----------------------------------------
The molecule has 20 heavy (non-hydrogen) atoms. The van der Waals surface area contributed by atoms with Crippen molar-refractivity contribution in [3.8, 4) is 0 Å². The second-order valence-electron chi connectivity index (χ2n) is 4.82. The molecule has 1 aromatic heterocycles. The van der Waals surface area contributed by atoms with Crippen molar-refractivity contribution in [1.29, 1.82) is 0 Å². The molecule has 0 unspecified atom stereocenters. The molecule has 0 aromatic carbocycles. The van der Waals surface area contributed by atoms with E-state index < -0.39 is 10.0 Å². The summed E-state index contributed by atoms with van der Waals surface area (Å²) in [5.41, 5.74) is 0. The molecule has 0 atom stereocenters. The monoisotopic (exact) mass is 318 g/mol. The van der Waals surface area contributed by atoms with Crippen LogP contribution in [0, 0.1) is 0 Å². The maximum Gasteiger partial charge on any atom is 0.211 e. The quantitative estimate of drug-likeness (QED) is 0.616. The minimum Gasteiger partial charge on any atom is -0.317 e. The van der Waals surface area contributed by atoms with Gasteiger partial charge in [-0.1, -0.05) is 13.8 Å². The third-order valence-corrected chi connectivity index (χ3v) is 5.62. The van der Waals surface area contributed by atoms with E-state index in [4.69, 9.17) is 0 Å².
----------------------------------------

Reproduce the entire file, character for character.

The molecule has 20 heavy (non-hydrogen) atoms. The van der Waals surface area contributed by atoms with Crippen molar-refractivity contribution in [3.8, 4) is 0 Å². The second-order valence-electron chi connectivity index (χ2n) is 4.82. The molecule has 1 aromatic heterocycles. The van der Waals surface area contributed by atoms with Crippen molar-refractivity contribution in [1.29, 1.82) is 0 Å². The molecule has 0 unspecified atom stereocenters. The molecule has 0 aromatic carbocycles. The van der Waals surface area contributed by atoms with E-state index < -0.39 is 10.0 Å². The summed E-state index contributed by atoms with van der Waals surface area (Å²) in [5.41, 5.74) is 0. The molecule has 0 atom stereocenters. The monoisotopic (exact) mass is 318 g/mol. The van der Waals surface area contributed by atoms with Crippen LogP contribution in [0, 0.1) is 0 Å². The maximum Gasteiger partial charge on any atom is 0.211 e. The quantitative estimate of drug-likeness (QED) is 0.616. The minimum Gasteiger partial charge on any atom is -0.317 e. The van der Waals surface area contributed by atoms with Gasteiger partial charge in [-0.1, -0.05) is 13.8 Å². The third-order valence-corrected chi connectivity index (χ3v) is 5.62. The van der Waals surface area contributed by atoms with E-state index in [4.69, 9.17) is 0 Å².